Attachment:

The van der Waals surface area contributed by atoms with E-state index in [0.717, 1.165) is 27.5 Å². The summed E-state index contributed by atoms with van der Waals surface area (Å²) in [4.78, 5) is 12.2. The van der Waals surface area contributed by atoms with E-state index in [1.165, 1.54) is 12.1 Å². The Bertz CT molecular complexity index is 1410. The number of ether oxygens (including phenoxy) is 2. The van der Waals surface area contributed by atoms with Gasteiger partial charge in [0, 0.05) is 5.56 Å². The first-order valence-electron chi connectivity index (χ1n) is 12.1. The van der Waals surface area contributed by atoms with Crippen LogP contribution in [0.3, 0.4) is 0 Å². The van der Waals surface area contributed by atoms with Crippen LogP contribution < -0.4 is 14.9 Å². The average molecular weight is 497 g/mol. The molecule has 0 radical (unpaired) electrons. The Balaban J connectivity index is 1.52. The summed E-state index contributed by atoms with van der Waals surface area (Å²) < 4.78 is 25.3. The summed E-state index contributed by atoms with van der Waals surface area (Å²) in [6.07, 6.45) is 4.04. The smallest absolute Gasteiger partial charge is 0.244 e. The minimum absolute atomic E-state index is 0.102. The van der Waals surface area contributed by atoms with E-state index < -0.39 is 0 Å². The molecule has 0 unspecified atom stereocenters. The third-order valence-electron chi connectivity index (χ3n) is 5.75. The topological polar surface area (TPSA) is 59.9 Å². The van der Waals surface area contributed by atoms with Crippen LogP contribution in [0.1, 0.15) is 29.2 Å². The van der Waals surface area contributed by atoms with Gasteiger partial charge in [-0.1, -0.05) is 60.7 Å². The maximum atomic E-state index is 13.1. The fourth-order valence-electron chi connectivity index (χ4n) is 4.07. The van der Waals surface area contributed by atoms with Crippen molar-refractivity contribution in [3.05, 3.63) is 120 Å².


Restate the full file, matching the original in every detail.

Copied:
The van der Waals surface area contributed by atoms with E-state index in [0.717, 1.165) is 27.5 Å². The summed E-state index contributed by atoms with van der Waals surface area (Å²) in [4.78, 5) is 12.2. The van der Waals surface area contributed by atoms with E-state index in [1.165, 1.54) is 12.1 Å². The Bertz CT molecular complexity index is 1410. The number of ether oxygens (including phenoxy) is 2. The van der Waals surface area contributed by atoms with Gasteiger partial charge in [0, 0.05) is 5.56 Å². The first-order valence-electron chi connectivity index (χ1n) is 12.1. The van der Waals surface area contributed by atoms with Crippen LogP contribution in [0.3, 0.4) is 0 Å². The van der Waals surface area contributed by atoms with Crippen LogP contribution < -0.4 is 14.9 Å². The average molecular weight is 497 g/mol. The molecule has 0 radical (unpaired) electrons. The Balaban J connectivity index is 1.52. The summed E-state index contributed by atoms with van der Waals surface area (Å²) < 4.78 is 25.3. The summed E-state index contributed by atoms with van der Waals surface area (Å²) in [6.07, 6.45) is 4.04. The smallest absolute Gasteiger partial charge is 0.244 e. The minimum absolute atomic E-state index is 0.102. The van der Waals surface area contributed by atoms with E-state index < -0.39 is 0 Å². The molecule has 0 unspecified atom stereocenters. The third-order valence-electron chi connectivity index (χ3n) is 5.75. The topological polar surface area (TPSA) is 59.9 Å². The van der Waals surface area contributed by atoms with Crippen LogP contribution in [0.1, 0.15) is 29.2 Å². The van der Waals surface area contributed by atoms with Gasteiger partial charge in [-0.1, -0.05) is 60.7 Å². The maximum atomic E-state index is 13.1. The fourth-order valence-electron chi connectivity index (χ4n) is 4.07. The van der Waals surface area contributed by atoms with Crippen molar-refractivity contribution in [3.05, 3.63) is 120 Å².